As a female with large breasts (DD), I agree with a lot of this. Running and jumping can be painful without a very supportive bra, and while those are not impossible to find, they're not easy to obtain, either. It is possible to be in great physical condition, but a lot of exercises are made difficult by large breasts, and they do get in the way sometimes (and forget about wearing a cute little halter top or dress that ties with strings--the weight of those breasts will make the strings cut into your neck). They also make button-front shirts gape. Breasts are mostly fat, and they can be really heavy (I know a woman who had a double mastectomy to treat breast cancer, and she later joked about losing 40 pounds in 8 hours). Large breasts also do, in fact, make good flotation devices--I go to water aerobics in the summer, and when trying to work out in shoulder deep water, I have trouble staying on the pool floor and have to move to more shallow water. I can't say I've ever had any desire to make them look smaller or get them reduced, though--I'm comfortable with my body, and what other people think is irrelevant.

Still ... yeah, many of the physical traits writers want their special female character to possess can get in the way of the things they want them to do or the clothes they want them to wear, and the sheer unreality can pull you out of the story.
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PostSubject: Re: Things the Sues Have Ruined for You   Tue Mar 11, 2014 10:52 am

Penguin wrote:
I think the community's general response has led to interpreting more and more things that can be really cool, or fairly harmless and still somewhat-grounded wish fulfillment fantasies, as the truly godawful shit that made a Sue.
IAWTC.  Whether or not making fun of Sues is bad sorta depends on how you are defining Sues.  I think there is a lot of unfair shitting on teen girl wish fulfillment, much of which happens because 'official' stuff does not provide young girls with as much wish fulfillment as they provide young boys with.  That sucks.  When people are quick to throw the title Mary-Sue at every girl character who does anything interesting it smacks of sexism.  Sorta like how the second you put a black person in a thing some asshole is gonna call it tokenism, completely forgetting what the damn term even means.

IDK, I generally judge how much I like a given Batman story by how much of a Mary-Sue he is in the story itself.  It is one of the biggest problems with Batman stories really, authors who spend the whole story fellating the guy :\ And boy howdy are there like a million webcomics that I haaaate because they have some self-insert Mary-Sue dude who is a 'wacky' asshole who gets away with everything.  Like man, I do not want to read your masturbation fantasies just 'cause you put them to pictures, dude.  

Speaking personally, I do not really like any fanfiction that centers around OCs, but if people wanna write it than why the fuck should I care?  If I see OC in the tags I just don't read it.  Yes, there are times when 'don't like don't read' is applicable, 9 times outta 10 you know there is gonna be an OC going in, if you have little to no tolerance for them than just avoid them.

Anyway, I agree with Cy; it is shitty to ridicule teen girls for writing their own power fantasies when hella professional writers do it like all the time.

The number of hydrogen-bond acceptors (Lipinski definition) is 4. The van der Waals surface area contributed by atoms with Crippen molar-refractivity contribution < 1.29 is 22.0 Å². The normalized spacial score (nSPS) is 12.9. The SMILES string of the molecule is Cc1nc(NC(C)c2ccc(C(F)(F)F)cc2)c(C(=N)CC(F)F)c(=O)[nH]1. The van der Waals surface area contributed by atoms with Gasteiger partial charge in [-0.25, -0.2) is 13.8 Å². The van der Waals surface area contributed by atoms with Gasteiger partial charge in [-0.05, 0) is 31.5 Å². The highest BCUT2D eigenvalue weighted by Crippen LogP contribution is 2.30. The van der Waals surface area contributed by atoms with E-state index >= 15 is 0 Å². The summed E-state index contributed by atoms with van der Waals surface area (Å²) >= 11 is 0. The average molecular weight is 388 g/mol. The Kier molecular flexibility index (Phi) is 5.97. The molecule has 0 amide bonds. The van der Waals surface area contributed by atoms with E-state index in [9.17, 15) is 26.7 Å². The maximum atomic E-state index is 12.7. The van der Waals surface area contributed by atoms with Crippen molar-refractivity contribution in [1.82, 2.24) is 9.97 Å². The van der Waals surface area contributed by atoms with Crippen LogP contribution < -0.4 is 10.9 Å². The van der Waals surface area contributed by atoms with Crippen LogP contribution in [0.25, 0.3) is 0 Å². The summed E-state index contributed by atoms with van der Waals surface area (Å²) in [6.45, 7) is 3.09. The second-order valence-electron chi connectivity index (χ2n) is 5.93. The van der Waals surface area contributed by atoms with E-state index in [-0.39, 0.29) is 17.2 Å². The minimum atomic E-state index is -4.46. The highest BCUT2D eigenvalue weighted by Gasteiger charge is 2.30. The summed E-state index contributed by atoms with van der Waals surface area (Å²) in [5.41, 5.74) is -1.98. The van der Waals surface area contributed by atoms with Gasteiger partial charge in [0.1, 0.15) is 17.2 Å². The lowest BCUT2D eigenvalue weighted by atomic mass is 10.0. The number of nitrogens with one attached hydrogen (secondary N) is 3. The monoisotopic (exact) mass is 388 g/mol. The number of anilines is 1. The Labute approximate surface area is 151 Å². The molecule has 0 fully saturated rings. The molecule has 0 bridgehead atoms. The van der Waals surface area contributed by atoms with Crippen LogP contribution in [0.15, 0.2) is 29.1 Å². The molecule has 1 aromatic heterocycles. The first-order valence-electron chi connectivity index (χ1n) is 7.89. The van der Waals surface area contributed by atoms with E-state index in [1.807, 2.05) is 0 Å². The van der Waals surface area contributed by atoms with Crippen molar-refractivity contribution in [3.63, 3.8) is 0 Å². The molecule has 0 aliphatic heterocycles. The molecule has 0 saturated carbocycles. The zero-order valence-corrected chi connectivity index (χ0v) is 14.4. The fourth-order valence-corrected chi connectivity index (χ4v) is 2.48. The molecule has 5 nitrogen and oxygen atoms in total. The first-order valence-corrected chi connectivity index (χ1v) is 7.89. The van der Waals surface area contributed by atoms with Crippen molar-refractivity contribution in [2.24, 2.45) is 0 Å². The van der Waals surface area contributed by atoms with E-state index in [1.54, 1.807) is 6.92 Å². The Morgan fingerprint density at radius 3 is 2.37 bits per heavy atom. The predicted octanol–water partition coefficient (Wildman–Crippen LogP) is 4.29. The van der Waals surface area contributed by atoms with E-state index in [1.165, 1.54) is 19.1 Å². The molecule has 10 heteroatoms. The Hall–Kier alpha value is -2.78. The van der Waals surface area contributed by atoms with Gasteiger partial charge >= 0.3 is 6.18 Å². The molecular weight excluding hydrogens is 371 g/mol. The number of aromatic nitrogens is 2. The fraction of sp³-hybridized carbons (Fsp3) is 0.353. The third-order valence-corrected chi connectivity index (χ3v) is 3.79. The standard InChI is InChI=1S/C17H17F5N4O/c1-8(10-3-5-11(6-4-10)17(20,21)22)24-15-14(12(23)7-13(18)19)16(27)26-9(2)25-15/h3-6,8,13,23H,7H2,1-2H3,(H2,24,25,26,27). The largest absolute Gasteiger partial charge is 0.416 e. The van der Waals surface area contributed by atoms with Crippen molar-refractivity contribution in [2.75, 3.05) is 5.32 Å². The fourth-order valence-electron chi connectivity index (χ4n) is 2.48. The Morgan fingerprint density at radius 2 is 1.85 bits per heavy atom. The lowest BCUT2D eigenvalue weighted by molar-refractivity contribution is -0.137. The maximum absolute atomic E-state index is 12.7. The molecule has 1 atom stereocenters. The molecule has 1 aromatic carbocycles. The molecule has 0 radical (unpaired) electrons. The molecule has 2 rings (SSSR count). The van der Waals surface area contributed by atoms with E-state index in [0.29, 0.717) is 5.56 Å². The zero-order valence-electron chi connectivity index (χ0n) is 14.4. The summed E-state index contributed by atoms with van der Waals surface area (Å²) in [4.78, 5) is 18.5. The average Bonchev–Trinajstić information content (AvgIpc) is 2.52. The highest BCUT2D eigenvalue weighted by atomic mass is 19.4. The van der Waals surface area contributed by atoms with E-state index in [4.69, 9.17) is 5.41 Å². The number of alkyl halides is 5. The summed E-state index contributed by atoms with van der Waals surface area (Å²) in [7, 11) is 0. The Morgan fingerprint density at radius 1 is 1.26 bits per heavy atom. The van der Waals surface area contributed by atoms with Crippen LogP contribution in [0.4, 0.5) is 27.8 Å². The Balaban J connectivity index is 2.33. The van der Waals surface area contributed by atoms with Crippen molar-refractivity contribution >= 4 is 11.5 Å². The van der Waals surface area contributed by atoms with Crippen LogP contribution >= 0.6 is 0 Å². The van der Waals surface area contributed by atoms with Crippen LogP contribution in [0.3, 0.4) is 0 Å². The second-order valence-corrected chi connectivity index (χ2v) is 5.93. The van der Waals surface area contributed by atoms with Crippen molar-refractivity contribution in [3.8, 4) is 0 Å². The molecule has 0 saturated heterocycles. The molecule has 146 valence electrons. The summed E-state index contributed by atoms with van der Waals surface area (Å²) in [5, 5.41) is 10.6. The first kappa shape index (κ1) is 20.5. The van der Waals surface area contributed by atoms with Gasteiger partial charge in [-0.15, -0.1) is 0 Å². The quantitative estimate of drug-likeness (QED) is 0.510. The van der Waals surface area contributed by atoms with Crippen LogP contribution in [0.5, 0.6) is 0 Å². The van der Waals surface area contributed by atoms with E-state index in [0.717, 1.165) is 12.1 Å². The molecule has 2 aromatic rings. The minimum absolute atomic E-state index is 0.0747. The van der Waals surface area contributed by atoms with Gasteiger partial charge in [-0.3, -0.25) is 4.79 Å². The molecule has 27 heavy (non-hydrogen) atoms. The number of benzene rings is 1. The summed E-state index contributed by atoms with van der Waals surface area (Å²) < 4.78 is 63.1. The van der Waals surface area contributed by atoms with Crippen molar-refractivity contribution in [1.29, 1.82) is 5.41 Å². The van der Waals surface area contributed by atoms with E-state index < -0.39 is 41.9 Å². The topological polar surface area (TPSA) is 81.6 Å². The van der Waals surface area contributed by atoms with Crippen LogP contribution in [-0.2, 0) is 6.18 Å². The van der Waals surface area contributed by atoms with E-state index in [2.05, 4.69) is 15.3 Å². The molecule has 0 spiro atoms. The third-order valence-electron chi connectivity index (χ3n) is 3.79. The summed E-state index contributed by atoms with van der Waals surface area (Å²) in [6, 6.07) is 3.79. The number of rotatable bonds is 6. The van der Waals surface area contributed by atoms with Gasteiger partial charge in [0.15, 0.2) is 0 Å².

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PostSubject: Re: Things the Sues Have Ruined for You   Wed Mar 12, 2014 6:35 am

The ability to read fic where OCs are in relationships with canon characters.

I read three and it got to the point where I found myself reflexively hitting the back button like I was the last person on Earth and it was the only way to bring everyone back.
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PostSubject: Re: Things the Sues Have Ruined for You   Wed Mar 12, 2014 10:32 am

I think it's fine to write out your own fantasies, and publish them, no matter how shitty, AS LONG AS YOU DON'T EXPECT EVERYBODY ELSE TO LIKE THEM. It's freedom of speech, and you can have it, but we have it too.

I wrote an OC/Canon fic once. Lots of people liked it. But the more there are, the harder it is to find good ones.

The trouble is how they bring in these OCs. It's like they've always existed and we're meant to treat them as Canon. Or they just beam on in and we know ABSOLUTELY JACK SHIT about them, like, ever, except, perhaps, that they have wings.
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PostSubject: Re: Things the Sues Have Ruined for You   Wed Mar 12, 2014 12:05 pm

Harley Quinn hyenaholic wrote:
, AS LONG AS YOU DON'T EXPECT EVERYBODY ELSE TO LIKE THEM.
Hahaha, yeah that too. Some people are crazy about their OCs. An understandable misstep for a 13-year-old, but it gets embarrassing when adults do it.
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PostSubject: Re: Things the Sues Have Ruined for You   Wed Mar 12, 2014 9:23 pm

If you're in a fandom that doesn't provide a lot of options for Romance due to a lack of canon ships, it can be a pain if you choose to write for other characters who don't have love interests. I think CC/OC romances can work as long as the OC has a purpose to exist as oppose to just existing to hook up with a CC.

I think the reason why a lot of people write CC/OC is so that they can leave their mark. Even if you were take a canon girl who was either a guest character or mention in passing and make her your own, she's still canon, so in some author minds, it's not really "their" story they're telling.